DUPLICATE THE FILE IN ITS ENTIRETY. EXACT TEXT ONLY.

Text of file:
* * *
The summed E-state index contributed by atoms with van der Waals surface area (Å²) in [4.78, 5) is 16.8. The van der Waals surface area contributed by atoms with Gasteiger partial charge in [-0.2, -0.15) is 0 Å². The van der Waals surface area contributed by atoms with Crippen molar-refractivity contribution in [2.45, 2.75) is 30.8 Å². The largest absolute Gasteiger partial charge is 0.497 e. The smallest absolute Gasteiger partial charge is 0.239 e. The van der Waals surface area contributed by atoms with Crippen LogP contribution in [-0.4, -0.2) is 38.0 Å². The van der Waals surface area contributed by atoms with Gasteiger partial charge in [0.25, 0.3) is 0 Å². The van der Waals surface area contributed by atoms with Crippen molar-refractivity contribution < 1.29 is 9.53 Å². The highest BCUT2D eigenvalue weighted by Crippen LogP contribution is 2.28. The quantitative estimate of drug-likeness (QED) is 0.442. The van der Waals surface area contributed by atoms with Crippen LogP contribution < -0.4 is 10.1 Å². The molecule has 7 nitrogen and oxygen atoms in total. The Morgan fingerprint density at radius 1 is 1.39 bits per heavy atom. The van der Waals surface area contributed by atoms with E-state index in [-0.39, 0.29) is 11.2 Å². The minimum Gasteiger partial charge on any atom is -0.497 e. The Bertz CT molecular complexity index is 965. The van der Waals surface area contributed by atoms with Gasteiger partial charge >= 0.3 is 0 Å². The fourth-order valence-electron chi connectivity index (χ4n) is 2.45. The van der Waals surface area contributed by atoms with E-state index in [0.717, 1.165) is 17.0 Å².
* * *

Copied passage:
The summed E-state index contributed by atoms with van der Waals surface area (Å²) in [4.78, 5) is 16.8. The van der Waals surface area contributed by atoms with Gasteiger partial charge in [-0.2, -0.15) is 0 Å². The van der Waals surface area contributed by atoms with Crippen molar-refractivity contribution in [2.45, 2.75) is 30.8 Å². The largest absolute Gasteiger partial charge is 0.497 e. The smallest absolute Gasteiger partial charge is 0.239 e. The van der Waals surface area contributed by atoms with Crippen LogP contribution in [-0.4, -0.2) is 38.0 Å². The van der Waals surface area contributed by atoms with Gasteiger partial charge in [0.25, 0.3) is 0 Å². The van der Waals surface area contributed by atoms with Crippen molar-refractivity contribution < 1.29 is 9.53 Å². The highest BCUT2D eigenvalue weighted by Crippen LogP contribution is 2.28. The quantitative estimate of drug-likeness (QED) is 0.442. The van der Waals surface area contributed by atoms with Crippen LogP contribution < -0.4 is 10.1 Å². The molecule has 7 nitrogen and oxygen atoms in total. The Morgan fingerprint density at radius 1 is 1.39 bits per heavy atom. The van der Waals surface area contributed by atoms with E-state index in [-0.39, 0.29) is 11.2 Å². The minimum Gasteiger partial charge on any atom is -0.497 e. The Bertz CT molecular complexity index is 965. The van der Waals surface area contributed by atoms with Gasteiger partial charge >= 0.3 is 0 Å². The fourth-order valence-electron chi connectivity index (χ4n) is 2.45. The van der Waals surface area contributed by atoms with E-state index in [0.717, 1.165) is 17.0 Å².